LA Noire dev exposed: 100-hour-week workloads, huge turnover, anger and firings alleged
The boss of Australian group Team Bondi “screamed at staff in the middle of the office” during the “brutal” development of LA Noire, according to an explosive depiction of life at the studio.
Brendan McNamara is accused by one of eleven anonymous insiders as “the angriest person I’ve ever met”.
"It's one thing for him to be angry behind closed doors, but it was incredibly common for him to scream at whoever was pissing him off in the middle of the office,” the person claimed.
Other accounts of life at the Sydney studio say McNamara was “required to sit isolated from everyone else” following a visit from a team-building company.
“But that just made it worse, since he would then pace back and forth all day, bothering people even more," said another anonymous studio source.
The extraordinary account of work conditions at Team Bondi, published by IGN, portrays McNamara as a dogmatic auteur who exerted control across the entire studio.
"Is that a bad thing?” McNamara said in response to the accusations.
“I make video games. They're personal statements for me. I write them, I direct them, I put the technology together to make them. I go out to the [publishing] world and say, 'Will you fund them?' So if you think that's obsessive: absolutely."
But one person thought to have been close to McNamara in Team Bondi’s inner circle has refused to back him.
McNamara began establishing Team Bondi in 2003 with a core team picked from Sony’s Team Soho, the London-based studio that worked on The Getaway.
Five staff – who went on to be known by some as the ‘inner circle’ – started at Team Bondi in March 2004.
One of those five, who wished to remain anonymous, said the mood at the studio deteriorated over the years.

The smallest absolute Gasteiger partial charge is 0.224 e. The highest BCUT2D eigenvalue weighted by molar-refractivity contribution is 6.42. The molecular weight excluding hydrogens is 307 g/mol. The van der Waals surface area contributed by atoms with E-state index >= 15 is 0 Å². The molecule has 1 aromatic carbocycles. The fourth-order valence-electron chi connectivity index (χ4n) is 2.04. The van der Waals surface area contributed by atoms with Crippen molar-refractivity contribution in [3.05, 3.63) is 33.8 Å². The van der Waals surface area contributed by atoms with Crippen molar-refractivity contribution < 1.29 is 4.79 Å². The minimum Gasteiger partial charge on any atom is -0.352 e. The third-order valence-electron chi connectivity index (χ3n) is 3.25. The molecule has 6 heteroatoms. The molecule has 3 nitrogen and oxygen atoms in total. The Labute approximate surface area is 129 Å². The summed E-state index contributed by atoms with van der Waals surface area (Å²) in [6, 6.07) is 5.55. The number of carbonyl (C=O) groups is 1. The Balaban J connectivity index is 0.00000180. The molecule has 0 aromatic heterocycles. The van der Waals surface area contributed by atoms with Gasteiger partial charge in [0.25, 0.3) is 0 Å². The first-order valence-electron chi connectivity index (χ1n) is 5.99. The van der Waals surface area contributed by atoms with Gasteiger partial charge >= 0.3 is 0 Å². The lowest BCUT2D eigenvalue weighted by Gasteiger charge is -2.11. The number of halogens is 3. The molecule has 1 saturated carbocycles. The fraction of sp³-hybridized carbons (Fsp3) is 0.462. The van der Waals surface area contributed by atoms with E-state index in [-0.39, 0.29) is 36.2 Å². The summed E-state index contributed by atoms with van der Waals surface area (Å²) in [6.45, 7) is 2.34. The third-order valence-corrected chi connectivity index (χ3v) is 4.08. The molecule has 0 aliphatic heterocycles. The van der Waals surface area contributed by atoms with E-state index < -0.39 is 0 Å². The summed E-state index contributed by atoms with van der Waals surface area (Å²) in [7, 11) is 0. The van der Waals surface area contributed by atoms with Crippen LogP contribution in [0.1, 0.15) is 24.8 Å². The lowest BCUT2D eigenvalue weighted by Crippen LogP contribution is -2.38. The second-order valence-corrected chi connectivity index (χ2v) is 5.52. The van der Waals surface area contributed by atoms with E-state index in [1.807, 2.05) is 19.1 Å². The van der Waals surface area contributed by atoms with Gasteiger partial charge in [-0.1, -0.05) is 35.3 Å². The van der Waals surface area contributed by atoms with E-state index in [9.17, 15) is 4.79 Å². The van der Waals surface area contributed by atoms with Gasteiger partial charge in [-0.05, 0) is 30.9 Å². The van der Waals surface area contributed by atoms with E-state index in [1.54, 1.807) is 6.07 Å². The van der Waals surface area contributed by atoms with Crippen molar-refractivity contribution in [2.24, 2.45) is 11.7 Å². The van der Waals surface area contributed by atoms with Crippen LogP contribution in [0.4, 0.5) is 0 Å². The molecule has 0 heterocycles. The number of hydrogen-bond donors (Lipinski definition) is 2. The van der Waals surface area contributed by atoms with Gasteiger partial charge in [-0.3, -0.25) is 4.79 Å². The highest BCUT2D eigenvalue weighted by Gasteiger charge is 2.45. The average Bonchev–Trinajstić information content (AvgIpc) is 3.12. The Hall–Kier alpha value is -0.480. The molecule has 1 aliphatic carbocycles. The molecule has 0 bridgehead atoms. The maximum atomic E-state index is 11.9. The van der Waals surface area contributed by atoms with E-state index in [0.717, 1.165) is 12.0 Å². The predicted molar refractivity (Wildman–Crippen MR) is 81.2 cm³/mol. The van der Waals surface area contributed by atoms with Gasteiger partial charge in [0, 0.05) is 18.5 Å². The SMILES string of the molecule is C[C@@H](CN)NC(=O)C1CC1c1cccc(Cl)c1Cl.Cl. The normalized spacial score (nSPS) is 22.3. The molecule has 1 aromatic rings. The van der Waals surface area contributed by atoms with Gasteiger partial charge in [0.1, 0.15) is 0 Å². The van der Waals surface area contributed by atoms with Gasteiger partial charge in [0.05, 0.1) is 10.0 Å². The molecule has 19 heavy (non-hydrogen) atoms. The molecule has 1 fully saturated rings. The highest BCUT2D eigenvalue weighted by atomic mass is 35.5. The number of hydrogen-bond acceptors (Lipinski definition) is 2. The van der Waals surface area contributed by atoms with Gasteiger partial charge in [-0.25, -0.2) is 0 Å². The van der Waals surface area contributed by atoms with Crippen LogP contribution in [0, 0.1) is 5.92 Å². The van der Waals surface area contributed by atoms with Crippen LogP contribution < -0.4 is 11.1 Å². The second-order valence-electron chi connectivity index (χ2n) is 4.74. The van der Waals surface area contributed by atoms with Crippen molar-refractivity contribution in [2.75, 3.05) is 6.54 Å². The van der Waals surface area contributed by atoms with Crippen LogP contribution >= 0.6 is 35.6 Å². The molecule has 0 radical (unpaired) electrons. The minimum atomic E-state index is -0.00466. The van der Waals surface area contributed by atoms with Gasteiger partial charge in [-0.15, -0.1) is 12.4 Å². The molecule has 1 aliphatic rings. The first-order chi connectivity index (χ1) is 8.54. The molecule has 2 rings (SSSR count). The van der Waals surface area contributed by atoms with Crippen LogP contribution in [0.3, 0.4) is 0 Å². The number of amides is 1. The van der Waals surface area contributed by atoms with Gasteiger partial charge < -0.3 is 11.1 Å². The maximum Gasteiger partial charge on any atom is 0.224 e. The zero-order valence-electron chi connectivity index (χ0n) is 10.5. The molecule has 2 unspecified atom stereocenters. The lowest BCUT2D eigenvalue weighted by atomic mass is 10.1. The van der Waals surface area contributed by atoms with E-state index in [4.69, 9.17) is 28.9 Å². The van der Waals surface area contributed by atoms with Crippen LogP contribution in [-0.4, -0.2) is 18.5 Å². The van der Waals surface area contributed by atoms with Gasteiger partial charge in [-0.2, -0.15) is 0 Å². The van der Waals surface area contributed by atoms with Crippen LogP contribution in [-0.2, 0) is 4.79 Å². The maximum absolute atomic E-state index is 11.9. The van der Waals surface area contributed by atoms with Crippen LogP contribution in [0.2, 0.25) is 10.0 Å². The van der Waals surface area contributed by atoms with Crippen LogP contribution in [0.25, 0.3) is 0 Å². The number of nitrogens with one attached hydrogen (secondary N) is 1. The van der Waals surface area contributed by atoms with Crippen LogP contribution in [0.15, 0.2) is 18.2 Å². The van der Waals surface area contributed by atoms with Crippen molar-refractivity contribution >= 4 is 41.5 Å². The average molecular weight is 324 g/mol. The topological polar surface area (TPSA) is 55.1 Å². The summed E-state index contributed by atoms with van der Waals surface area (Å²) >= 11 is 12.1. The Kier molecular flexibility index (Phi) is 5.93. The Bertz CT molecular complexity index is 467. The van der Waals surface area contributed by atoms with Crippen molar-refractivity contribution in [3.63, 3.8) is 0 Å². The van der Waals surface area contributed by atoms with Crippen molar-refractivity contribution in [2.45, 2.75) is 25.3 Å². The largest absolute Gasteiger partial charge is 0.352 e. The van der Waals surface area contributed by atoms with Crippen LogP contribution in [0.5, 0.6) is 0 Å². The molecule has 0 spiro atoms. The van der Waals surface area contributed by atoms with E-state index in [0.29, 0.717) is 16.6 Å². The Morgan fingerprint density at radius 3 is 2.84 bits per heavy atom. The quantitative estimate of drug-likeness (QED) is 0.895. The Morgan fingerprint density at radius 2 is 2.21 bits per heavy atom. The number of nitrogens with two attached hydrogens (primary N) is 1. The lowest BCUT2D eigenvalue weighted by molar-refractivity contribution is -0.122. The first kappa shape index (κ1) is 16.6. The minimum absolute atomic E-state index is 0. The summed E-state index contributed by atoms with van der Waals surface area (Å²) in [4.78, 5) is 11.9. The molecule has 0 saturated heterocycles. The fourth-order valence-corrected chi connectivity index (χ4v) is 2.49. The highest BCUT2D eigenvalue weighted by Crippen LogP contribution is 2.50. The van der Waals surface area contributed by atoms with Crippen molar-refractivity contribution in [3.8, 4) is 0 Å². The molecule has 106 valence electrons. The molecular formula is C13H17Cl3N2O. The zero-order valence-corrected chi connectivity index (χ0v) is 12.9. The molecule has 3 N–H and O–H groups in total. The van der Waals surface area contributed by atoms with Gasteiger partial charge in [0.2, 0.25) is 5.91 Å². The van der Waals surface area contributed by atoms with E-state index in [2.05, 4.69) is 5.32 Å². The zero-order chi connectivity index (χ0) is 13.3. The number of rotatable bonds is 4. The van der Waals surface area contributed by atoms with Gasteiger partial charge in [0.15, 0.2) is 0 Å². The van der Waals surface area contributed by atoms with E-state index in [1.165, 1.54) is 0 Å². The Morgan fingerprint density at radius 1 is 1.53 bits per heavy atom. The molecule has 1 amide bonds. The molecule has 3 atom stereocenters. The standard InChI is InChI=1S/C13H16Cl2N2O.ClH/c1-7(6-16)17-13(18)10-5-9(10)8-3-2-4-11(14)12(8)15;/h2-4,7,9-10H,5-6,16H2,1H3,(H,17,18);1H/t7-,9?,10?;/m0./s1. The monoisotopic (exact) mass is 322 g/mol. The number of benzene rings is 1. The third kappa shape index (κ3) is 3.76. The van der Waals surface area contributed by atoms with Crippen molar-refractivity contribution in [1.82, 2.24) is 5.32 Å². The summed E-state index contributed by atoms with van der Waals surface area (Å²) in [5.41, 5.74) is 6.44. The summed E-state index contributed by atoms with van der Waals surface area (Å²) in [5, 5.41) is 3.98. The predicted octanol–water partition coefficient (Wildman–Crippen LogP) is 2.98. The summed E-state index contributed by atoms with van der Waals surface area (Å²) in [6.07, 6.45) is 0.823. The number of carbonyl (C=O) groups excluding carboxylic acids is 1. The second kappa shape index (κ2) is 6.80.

“At first, it was fun. New studio, big, new game. As time went by and the project wasn't coming together as fast as management wanted it to, they started to become aggressive and demanding,” the person said.
“That led to people quitting, or being forced out when they didn't obey direct orders. It became a nasty place to be.”
Team Bondi had apparently functioned under an informal hierarchy, where even project leads had a diminished influence on key decisions.
"Often the leads weren't involved," one alleged programmer claims.
"If you'd talk to your lead and say, 'hey, Brendan's making this unreasonable demand,' they'd be understanding, but they're ultimately powerless. They can't go and tell Brendan that it's not feasible, just as much as I couldn't tell him. He just won't listen to reason."
McNamara denies that working practice at the studio is abusive or unfair.
He explained that, in 2007, a team-building session had him sit in front of the whole company.
“They all told me what they thought about me. Some people said good things, and some people said bad things."
Brutal crunch, huge turnover
Conditions at Team Bondi had resulted in an extraordinary turnover rate, the insiders say.
An alleged former programmer says that, during his three-year tenure, the studio had a "massive turnaround, especially in the coding department”.
“Out of the 45 people that no longer worked at the studio, 11 were fired. Out of the 34 that actually decided to leave, 25 of those were coders; most of whom had no job to go to, since they decided that it was better to be unemployed than to be working there. I was one of those."
Another person claims that “if you left at 7.30pm you'd get evil eyes".
“The crunch was ongoing,” another recalls.
“It just kept on shifting; an ominous crunch that just keeps moving, and moving. Management would say, 'Oh, it'll finish once we meet this deadline,' but the deadline kept moving. That went on for a good year."
In a three-year period, one insider claims his average workload was 60-hour weeks.
Working hours would jump between 80 and 110 hours per week when certain milestones were due.
Another source who left the company claimed his experience at Team Bondi the biggest disappointment of his life.
"I left because of stress and working conditions, mainly. But the trigger was this: I received a reprimand for 'conduct and punctuality' for being 15 minutes late to work. I arrived at 9:15am – despite the fact I had only left work around 3:15am the same day, and paid for my own taxi home! I never would have thought you could put a sweat shop in the Sydney CBD."
McNamara denies that working conditions were unfair.
"We all work the same hours," he said.
"People don't work any longer hours than I do. I don't turn up at 9am and go home at 5pm, and go to the beach. I'm here at the same hours as everybody else is. We're making stuff that's never been made before," he said.
The expose on Team Bondi follows a row over developers not named in the game’s credits.